Palladius, Of Husbandry

Rutilius Taurus Aemilianus Palladius was a Roman writer from an élite family in Gaul who lived sometime between the late fourth and early fifth century of the common era. He is best known for his text on agriculture, De Re Rustica (Opus agriculturae).

The following is an adaptation of Cyrenus Osborne Ward, The Ancient Lowly, vol. 1. Chicago: Charles Kerr, 1888.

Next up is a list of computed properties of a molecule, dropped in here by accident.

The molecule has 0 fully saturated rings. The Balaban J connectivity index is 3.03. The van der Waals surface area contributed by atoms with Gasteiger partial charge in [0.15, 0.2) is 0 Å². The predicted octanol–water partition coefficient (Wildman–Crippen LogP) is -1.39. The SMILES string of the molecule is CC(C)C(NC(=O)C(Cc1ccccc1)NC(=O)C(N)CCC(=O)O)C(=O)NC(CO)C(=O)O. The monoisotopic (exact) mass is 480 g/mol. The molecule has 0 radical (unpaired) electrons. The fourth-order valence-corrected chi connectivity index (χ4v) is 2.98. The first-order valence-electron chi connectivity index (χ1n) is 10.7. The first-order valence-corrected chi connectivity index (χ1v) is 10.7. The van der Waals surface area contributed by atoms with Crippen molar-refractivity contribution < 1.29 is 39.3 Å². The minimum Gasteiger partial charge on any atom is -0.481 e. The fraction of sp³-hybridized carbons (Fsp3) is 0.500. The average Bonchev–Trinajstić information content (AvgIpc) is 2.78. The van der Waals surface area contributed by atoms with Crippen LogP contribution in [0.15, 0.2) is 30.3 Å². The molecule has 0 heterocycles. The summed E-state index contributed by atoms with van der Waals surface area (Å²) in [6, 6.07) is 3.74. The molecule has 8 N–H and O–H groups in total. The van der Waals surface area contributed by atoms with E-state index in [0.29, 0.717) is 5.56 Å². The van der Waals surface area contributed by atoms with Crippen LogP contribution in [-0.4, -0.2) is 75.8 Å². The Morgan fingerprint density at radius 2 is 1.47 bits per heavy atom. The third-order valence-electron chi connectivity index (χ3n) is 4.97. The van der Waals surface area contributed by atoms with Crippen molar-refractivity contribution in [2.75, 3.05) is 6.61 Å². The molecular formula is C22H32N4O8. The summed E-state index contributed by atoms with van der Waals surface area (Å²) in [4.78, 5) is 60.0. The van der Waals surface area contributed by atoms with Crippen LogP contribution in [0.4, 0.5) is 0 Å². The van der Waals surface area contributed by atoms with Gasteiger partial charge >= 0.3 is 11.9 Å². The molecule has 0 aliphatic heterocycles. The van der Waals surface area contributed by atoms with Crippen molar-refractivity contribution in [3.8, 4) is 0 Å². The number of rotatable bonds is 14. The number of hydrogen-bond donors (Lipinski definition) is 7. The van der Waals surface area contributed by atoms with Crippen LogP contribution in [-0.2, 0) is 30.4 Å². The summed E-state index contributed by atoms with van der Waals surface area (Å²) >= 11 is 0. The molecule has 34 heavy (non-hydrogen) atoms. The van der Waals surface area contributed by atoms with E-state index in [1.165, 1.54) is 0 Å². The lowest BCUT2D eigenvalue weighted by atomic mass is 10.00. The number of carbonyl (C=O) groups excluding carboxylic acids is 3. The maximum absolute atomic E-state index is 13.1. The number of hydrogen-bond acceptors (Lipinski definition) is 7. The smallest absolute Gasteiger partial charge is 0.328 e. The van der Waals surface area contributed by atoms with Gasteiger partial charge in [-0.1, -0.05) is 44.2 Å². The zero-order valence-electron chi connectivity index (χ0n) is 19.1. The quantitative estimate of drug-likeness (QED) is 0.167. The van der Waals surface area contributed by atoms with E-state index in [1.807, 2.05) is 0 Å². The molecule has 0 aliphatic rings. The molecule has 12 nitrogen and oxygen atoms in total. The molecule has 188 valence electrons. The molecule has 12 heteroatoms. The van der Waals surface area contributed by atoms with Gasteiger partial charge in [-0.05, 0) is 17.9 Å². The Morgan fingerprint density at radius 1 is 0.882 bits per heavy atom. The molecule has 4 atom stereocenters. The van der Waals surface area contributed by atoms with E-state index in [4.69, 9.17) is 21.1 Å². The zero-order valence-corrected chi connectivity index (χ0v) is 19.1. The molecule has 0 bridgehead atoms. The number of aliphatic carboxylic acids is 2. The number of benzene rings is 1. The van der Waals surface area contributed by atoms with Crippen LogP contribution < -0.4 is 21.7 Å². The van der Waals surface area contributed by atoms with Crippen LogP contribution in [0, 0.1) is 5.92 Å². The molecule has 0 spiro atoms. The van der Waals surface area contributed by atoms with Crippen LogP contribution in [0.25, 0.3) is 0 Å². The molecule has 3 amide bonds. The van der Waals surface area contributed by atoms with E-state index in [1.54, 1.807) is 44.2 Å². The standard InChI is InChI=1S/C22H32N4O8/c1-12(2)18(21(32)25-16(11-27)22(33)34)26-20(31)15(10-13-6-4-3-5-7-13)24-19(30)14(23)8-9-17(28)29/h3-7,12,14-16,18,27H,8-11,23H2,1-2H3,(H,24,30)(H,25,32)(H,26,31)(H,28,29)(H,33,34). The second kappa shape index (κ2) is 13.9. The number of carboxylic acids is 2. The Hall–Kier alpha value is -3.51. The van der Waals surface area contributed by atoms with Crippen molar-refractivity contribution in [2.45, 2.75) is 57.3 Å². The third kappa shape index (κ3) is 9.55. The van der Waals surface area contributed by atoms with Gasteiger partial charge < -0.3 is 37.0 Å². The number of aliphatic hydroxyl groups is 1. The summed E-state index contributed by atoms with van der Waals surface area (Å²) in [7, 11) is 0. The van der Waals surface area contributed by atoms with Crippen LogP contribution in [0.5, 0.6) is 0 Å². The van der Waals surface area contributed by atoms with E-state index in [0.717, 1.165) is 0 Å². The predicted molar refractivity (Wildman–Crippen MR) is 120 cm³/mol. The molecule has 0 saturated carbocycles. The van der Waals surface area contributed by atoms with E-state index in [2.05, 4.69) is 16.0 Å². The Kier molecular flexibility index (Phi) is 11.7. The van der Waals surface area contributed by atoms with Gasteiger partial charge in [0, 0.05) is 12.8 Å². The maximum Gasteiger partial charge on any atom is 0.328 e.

§ 7.2. In the more level parts of Gaul the following apparatus is in use for harvesting, which eliminates manual labour to such an extent that an ox can perform the entire task of harvesting. A cart or carriage is constructed furnished with two small wheels. On this carriage is mounted a square box made of planks, with the top larger in size than the bottom. The height of this cart-box is smaller in front than in the back. Here are fixed many small teeth, curved backwards, not so thickly set, so that the grain can get between them, and arranged in such a way that the heads of grain may enter above. Behind this cart are two small tongues or shafts, as if the animal were harnessed in a chair. Here the ox is fastened, his head towards the machine, by means of a yoke and chains. And when everything is ready, he begins to push the cart forward, into the grain. Thus every head of grain is caught between the teeth and torn from its stalk – which is left standing – and falls into the box. The machine is generally about the height of an ordinary small ox that propels it from behind. Thus after a few tries and in a very short space of time, the entire harvest is finished.